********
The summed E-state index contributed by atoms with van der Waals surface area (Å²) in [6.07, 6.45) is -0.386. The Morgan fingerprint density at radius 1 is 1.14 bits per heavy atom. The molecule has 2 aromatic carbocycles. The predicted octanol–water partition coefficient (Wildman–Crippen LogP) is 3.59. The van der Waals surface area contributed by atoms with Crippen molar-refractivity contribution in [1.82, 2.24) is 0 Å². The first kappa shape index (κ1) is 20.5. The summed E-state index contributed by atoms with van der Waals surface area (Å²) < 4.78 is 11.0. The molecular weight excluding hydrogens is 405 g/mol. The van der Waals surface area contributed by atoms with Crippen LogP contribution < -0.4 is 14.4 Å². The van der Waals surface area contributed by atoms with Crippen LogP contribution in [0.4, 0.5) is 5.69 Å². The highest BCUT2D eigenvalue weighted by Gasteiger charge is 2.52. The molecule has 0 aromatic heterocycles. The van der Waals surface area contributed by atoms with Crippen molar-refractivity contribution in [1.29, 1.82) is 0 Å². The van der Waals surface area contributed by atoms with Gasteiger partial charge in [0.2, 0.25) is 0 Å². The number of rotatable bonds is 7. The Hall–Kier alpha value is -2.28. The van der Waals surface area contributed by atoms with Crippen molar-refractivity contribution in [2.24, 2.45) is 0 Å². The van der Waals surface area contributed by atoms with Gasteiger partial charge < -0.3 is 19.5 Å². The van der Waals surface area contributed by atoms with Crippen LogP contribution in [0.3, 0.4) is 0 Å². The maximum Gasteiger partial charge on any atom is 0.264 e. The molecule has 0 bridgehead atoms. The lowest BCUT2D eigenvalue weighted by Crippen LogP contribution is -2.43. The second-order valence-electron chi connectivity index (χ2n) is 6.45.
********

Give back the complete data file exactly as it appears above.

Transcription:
The summed E-state index contributed by atoms with van der Waals surface area (Å²) in [6.07, 6.45) is -0.386. The Morgan fingerprint density at radius 1 is 1.14 bits per heavy atom. The molecule has 2 aromatic carbocycles. The predicted octanol–water partition coefficient (Wildman–Crippen LogP) is 3.59. The van der Waals surface area contributed by atoms with Crippen molar-refractivity contribution in [1.82, 2.24) is 0 Å². The first kappa shape index (κ1) is 20.5. The summed E-state index contributed by atoms with van der Waals surface area (Å²) < 4.78 is 11.0. The molecular weight excluding hydrogens is 405 g/mol. The van der Waals surface area contributed by atoms with Crippen LogP contribution < -0.4 is 14.4 Å². The van der Waals surface area contributed by atoms with Crippen LogP contribution in [0.4, 0.5) is 5.69 Å². The highest BCUT2D eigenvalue weighted by Gasteiger charge is 2.52. The molecule has 0 aromatic heterocycles. The van der Waals surface area contributed by atoms with Crippen molar-refractivity contribution in [1.29, 1.82) is 0 Å². The van der Waals surface area contributed by atoms with Gasteiger partial charge in [0.2, 0.25) is 0 Å². The number of rotatable bonds is 7. The Hall–Kier alpha value is -2.28. The van der Waals surface area contributed by atoms with Crippen molar-refractivity contribution in [2.24, 2.45) is 0 Å². The van der Waals surface area contributed by atoms with Gasteiger partial charge < -0.3 is 19.5 Å². The van der Waals surface area contributed by atoms with Crippen LogP contribution in [0.3, 0.4) is 0 Å². The maximum Gasteiger partial charge on any atom is 0.264 e. The molecule has 0 bridgehead atoms. The lowest BCUT2D eigenvalue weighted by Crippen LogP contribution is -2.43. The second-order valence-electron chi connectivity index (χ2n) is 6.45.